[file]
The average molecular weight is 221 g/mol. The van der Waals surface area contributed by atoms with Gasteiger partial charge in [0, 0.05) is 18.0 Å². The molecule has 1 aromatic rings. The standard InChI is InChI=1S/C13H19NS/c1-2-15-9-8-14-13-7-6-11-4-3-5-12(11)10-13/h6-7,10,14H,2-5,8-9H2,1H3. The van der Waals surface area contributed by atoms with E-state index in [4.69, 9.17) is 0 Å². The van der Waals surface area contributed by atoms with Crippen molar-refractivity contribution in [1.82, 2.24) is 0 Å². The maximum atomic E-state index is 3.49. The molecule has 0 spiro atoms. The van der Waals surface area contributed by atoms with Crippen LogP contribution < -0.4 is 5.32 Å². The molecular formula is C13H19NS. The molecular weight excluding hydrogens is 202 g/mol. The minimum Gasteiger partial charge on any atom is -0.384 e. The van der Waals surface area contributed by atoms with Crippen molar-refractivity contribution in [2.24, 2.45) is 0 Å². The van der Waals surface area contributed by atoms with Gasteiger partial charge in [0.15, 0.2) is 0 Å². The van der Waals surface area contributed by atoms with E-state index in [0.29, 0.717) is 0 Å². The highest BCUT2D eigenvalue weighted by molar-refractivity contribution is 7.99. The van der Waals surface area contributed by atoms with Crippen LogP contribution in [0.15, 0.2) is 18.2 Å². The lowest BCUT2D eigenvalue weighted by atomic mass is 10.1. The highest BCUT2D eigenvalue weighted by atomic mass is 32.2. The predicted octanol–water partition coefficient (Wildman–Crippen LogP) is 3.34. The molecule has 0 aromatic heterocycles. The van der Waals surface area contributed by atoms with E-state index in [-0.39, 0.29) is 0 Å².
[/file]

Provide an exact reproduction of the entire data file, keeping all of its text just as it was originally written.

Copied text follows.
The average molecular weight is 221 g/mol. The van der Waals surface area contributed by atoms with Gasteiger partial charge in [0, 0.05) is 18.0 Å². The molecule has 1 aromatic rings. The standard InChI is InChI=1S/C13H19NS/c1-2-15-9-8-14-13-7-6-11-4-3-5-12(11)10-13/h6-7,10,14H,2-5,8-9H2,1H3. The van der Waals surface area contributed by atoms with E-state index in [4.69, 9.17) is 0 Å². The van der Waals surface area contributed by atoms with Crippen molar-refractivity contribution in [1.82, 2.24) is 0 Å². The maximum atomic E-state index is 3.49. The molecule has 0 spiro atoms. The van der Waals surface area contributed by atoms with Crippen LogP contribution < -0.4 is 5.32 Å². The molecular formula is C13H19NS. The molecular weight excluding hydrogens is 202 g/mol. The minimum Gasteiger partial charge on any atom is -0.384 e. The van der Waals surface area contributed by atoms with Crippen molar-refractivity contribution in [2.24, 2.45) is 0 Å². The van der Waals surface area contributed by atoms with Gasteiger partial charge in [0.15, 0.2) is 0 Å². The van der Waals surface area contributed by atoms with E-state index in [0.29, 0.717) is 0 Å². The highest BCUT2D eigenvalue weighted by molar-refractivity contribution is 7.99. The van der Waals surface area contributed by atoms with Crippen LogP contribution in [0.15, 0.2) is 18.2 Å². The lowest BCUT2D eigenvalue weighted by atomic mass is 10.1. The highest BCUT2D eigenvalue weighted by atomic mass is 32.2. The predicted octanol–water partition coefficient (Wildman–Crippen LogP) is 3.34. The molecule has 0 aromatic heterocycles. The van der Waals surface area contributed by atoms with E-state index in [-0.39, 0.29) is 0 Å².